If you weren’t part of Baltimore’s suburban youth rock scene of the ’90s, you may never have heard of Eli Jones, a musician his friends and fans — Rjyan Kidwell AKA Cex, local music writer Tim Kabara, Human Host’s Mike Apichella, and Tempsound Solutions’ Shawn Phase among them — refer to variously as “brilliant,” a “rock star,” a “young Captain Beefheart,” and “one of the greatest artists of any kind who ever lived.”
Eli died of a heroin overdose in 2000 at the age of 23, leaving his dream of “making it” in the music world unrealized. Fortunately, he left behind a wealth of recorded material, mostly tapes, in the possession of his friends and bandmates. Alison Kogan saw Apichella begin to document online the ’90s Towson-Glen Arm music scene (of which Eli was a part) and was inspired — after years of googling “‘Eli Jones’ hoping maybe someone with access to his recordings” had put them online — to begin the process of chasing down and digitizing his music herself, for her own website Eli Lives!
Listening to the tracks currently available on Eli Lives!, I am honestly struck by how good they are. A song like “Be the One” would fit perfectly on a mix tape with Dinosaur Jr. or Nirvana or Ween. It — like most of these songs, really — captures that certain liberated, wry belatedness of the ’90s — that peculiar era when we had finally decided that listening to punk rock didn’t mean renouncing Led Zeppelin — even as his contemporaries remember him as an iconoclast among his peers. (Apichella remembers Eli’s “ironically misanthropic” metal band Shovel raising the eyebrows — and hackles — of the “predominantly politically correct activist crew that made up TGA.”)
I’m tempted to think that if Eli had stuck around and continued to make music that he would, by 2012, be famous, that he would have “made it.” But even if his life weren’t cut short, it might have been an uphill battle attaining the level of success he was eager for. As prolific and virtuosic as he was, he couldn’t seem to stick with one band or project for very long.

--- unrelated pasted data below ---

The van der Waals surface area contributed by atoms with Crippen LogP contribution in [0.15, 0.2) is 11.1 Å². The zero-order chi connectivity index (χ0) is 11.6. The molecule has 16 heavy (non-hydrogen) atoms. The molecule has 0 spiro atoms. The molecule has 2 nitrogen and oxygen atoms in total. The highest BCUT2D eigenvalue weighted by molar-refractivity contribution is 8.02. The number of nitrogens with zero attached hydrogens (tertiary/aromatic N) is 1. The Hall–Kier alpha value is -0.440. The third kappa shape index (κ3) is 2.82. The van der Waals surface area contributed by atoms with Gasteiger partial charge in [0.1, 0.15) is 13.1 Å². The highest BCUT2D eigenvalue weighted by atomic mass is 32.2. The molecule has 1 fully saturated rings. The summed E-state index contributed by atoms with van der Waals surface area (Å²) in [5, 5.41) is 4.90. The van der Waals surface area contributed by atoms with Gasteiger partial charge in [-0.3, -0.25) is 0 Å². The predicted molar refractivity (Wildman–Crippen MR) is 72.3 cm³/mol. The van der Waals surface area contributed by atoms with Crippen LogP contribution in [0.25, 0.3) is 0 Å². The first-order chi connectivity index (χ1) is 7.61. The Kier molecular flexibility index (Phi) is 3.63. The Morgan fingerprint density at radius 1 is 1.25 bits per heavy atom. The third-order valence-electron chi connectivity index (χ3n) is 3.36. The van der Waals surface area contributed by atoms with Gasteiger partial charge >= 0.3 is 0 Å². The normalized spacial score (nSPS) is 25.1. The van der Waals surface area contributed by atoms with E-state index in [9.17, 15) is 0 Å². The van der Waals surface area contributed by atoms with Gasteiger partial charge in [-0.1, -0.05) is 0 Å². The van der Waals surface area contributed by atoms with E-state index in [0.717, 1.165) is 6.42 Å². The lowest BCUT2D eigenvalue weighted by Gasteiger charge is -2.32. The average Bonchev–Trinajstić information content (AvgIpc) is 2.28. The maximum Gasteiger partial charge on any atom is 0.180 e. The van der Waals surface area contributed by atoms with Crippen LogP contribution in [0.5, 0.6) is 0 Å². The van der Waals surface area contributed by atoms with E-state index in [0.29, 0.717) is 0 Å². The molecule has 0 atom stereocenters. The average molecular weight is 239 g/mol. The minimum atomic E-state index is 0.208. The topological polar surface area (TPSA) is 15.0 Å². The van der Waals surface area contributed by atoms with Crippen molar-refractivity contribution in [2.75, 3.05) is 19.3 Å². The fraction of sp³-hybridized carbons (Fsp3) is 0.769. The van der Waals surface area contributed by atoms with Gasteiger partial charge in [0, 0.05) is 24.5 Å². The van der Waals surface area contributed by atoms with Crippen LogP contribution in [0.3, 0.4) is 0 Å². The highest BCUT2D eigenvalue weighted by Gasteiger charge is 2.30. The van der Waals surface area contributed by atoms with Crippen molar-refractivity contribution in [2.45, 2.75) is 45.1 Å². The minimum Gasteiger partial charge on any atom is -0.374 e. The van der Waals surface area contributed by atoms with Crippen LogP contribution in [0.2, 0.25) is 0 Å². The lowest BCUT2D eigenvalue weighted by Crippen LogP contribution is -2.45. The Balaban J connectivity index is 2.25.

Kogan, a friend of Eli’s who was not directly involved with the Towson-Glen Arm scene herself, remembers hanging out with Eli and asking about whichever band she last remembered him mentioning: “His response would usually be something like, ‘What?? The So and So’s? That was like three bands ago… God,’ as he rolled his eyes. ‘Now I’m in this band with these people… Oh, but I’m also in this other band…’”
Kabara agrees, describing Eli as “prolific in an ADHD kind of way: always coming up with something new, always working on a new project or band or idea, always handing me a tape of his new project or talking up his new group. This new group was going to be the best and the greatest and was excellent and was how he was going to ‘make it’ as a musician.”
Apichella sketched out for me a rough timeline of Jones’s musical output from 1993 to 2000 from memory. The list included 18 or 19 different projects (depending on how you count them), several of them unnamed, some lasting long enough only to record a single tape, which was sometimes indefinitely shelved.